As tens of thousands of people converged on Tahrir Square in Cairo today in a peaceful demonstration that marked the eighth day of protests against Egyptian president Hosni Mubarak, news that the Cairo International Book Fair has been cancelled comes as no surprise. The CIBF, which last year pulled in close to 1.8 million visitors, was scheduled for Jan. 29“Feb. 8 in Nasr City. This year’s fair was to spotlight Chinese publishers.
Publishing Perspectives reports:
The Chinese delegation that had traveled to Egypt “ bringing with it 248 publishers and 10,000 books “ apparently left Cairo last Thursday. In all, some 630 publishers from 29 countries, including 17 in the Middle East, have been affected by the delay.
Ibrahim El Moallem, chairman of Dar El Shorouk, one of Egypt’s largest publishing houses and vice-president of the International Publishers Association (IPA) had already decided to boycott the opening of the fair on Saturday to protest the government’s stifling of freedom of expression. El Mouallem said in an official IPA communiqué that participation in the Cairo Book Fair would be against its organizational pillars because the host country is experiencing a case of obvious hostility to publishers’ rights and the rights to knowledge and access to information.
Unfortunately, a number of publishers had already shipped merchandise to the fairgrounds, and have had to abandon their books for the time being. We don’t know if we’ll ever get the books back, Salwa Gaspard of London’s Saqi Books told the publishing industry newsletter.
When the protests in Cairo first began, traditional media outlets outside the Middle East were slow to respond to the crisis in Egypt (as one broadcaster has since dubbed it). International audiences relied on social media and blogs for a near-steady stream of information, even as most ISPs in the country were shut down in the government’s vain hope of hampering protests. In a separate post, Publishing Perspectives recommends chasing Twitter and Facebook updates “ or, unreliable information, rumor and conjecture “ with a dose of context.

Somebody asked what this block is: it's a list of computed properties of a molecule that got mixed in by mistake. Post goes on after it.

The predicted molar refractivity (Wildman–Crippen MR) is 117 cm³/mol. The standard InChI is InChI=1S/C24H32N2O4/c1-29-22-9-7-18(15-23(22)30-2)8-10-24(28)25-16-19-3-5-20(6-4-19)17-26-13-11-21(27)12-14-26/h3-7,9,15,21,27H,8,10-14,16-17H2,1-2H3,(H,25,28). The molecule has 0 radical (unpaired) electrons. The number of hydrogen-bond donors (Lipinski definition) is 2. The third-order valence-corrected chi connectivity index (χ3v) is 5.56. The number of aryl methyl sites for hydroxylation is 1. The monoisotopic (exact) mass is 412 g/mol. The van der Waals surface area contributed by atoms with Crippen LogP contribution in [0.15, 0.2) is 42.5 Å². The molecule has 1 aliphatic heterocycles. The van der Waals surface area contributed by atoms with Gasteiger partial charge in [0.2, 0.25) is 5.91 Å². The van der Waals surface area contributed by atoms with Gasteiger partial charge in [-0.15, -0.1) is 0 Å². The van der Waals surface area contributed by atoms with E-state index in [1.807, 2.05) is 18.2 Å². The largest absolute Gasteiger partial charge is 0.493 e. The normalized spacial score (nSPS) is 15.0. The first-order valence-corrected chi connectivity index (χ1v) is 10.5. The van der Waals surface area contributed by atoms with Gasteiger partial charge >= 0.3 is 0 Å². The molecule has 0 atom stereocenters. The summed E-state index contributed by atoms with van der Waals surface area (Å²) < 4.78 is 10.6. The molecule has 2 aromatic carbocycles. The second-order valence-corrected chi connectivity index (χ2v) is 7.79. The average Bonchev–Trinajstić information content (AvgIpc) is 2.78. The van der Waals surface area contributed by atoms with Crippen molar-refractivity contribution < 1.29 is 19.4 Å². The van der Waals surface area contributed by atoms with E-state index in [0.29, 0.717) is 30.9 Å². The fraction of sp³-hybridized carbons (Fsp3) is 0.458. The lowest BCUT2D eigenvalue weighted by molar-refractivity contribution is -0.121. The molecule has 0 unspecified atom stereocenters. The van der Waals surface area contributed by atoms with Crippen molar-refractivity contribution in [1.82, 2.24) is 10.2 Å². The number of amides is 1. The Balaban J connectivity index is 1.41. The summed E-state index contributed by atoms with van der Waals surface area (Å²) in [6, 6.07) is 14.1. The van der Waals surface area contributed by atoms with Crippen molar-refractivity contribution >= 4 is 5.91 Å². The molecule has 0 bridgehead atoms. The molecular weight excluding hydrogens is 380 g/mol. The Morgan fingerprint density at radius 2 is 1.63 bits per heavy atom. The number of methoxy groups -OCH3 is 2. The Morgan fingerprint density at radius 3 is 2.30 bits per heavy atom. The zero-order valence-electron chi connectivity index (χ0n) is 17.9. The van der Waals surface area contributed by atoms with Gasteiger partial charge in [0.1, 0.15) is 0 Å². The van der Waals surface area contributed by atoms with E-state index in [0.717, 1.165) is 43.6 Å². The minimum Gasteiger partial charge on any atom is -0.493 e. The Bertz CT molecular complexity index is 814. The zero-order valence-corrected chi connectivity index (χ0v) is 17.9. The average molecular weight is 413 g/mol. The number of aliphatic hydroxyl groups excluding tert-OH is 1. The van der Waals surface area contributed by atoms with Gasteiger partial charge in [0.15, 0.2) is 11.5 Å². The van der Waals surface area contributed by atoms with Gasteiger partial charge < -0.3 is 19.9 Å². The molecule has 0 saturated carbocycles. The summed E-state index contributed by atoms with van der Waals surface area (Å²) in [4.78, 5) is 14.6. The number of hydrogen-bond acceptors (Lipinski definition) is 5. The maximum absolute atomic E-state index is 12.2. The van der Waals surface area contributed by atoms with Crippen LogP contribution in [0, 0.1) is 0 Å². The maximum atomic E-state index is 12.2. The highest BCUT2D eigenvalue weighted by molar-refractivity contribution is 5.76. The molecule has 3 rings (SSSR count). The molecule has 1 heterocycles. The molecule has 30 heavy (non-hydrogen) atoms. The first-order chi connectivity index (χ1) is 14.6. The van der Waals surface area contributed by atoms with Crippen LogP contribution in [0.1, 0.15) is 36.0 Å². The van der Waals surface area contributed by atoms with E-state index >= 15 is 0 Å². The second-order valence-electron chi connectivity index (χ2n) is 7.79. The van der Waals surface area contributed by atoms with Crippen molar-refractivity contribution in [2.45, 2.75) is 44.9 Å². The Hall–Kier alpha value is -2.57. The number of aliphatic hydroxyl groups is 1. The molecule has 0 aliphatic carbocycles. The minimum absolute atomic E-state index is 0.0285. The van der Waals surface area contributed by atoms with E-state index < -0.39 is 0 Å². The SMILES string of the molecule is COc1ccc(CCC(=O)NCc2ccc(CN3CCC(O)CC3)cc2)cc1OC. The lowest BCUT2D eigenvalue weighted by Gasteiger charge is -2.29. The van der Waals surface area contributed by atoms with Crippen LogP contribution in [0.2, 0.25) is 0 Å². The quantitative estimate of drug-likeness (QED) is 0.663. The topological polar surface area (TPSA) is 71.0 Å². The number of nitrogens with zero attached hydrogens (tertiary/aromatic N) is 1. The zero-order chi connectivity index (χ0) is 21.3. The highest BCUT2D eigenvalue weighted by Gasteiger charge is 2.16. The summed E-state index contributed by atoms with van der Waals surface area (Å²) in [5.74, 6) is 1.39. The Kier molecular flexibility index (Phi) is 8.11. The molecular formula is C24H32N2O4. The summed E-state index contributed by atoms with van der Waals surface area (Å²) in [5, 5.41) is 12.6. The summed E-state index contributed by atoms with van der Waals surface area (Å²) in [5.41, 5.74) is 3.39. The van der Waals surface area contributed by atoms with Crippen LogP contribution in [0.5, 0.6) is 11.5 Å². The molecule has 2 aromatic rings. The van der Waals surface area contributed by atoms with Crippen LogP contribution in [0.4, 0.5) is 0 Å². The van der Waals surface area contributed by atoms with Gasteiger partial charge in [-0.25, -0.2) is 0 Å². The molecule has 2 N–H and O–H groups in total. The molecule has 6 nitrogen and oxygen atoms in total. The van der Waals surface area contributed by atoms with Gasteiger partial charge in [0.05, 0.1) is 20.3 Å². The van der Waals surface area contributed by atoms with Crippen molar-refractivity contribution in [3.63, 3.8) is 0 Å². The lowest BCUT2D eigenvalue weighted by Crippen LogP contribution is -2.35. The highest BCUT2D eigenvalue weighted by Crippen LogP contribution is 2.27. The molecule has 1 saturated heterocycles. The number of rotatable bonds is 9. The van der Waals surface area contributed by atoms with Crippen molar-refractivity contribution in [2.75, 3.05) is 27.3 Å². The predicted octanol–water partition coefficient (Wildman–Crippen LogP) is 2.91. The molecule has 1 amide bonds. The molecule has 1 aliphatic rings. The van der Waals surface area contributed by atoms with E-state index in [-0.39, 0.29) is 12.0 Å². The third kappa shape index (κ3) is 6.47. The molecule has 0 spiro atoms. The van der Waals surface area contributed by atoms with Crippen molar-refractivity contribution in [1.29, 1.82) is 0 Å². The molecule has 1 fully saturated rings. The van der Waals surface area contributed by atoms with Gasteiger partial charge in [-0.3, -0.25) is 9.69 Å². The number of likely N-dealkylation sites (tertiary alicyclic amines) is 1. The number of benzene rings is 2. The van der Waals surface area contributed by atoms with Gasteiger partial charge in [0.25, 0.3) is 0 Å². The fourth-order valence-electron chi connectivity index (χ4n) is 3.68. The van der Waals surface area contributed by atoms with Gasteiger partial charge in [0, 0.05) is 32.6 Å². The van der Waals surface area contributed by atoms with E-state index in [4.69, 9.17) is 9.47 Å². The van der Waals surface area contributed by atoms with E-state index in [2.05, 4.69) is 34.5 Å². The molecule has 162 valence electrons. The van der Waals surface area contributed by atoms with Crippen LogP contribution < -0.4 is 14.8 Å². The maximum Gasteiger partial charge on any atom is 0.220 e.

Contemporary, 21st-century Egypt has been reflected in several novels, such as Essam Youssef’s edgy drug chronicle A ¼ Gram and Ahmed Alaidy’s Being Abbas Al Abd, or graphic novels, such as Metro, published by Dar al-Malameh, itself owned by blogger and activist Muhammad al-Sharqaw. Alaa Al Aswany has, in addition to writing several bestselling novels such as The Yacoubian Building and Chicago, has penned essay’s on the topic of Egypt’s history and its relationship (or lack thereof) to democracy, such as An Attempt to Understand the Causes of Cruelty.
But is recommending literature in a moment of crisis just the other side of publicizing books in a time of crisis (see our previous post on the subject here)? Not really. After all, books and literature are the world’s history-keepers; once the dust of revolution settles, they’re what’s left to remind us of what was and what could have been. It’s a sentiment it seems young Egyptians value as they do their best to protect libraries and museums even in the midst of political upheaval.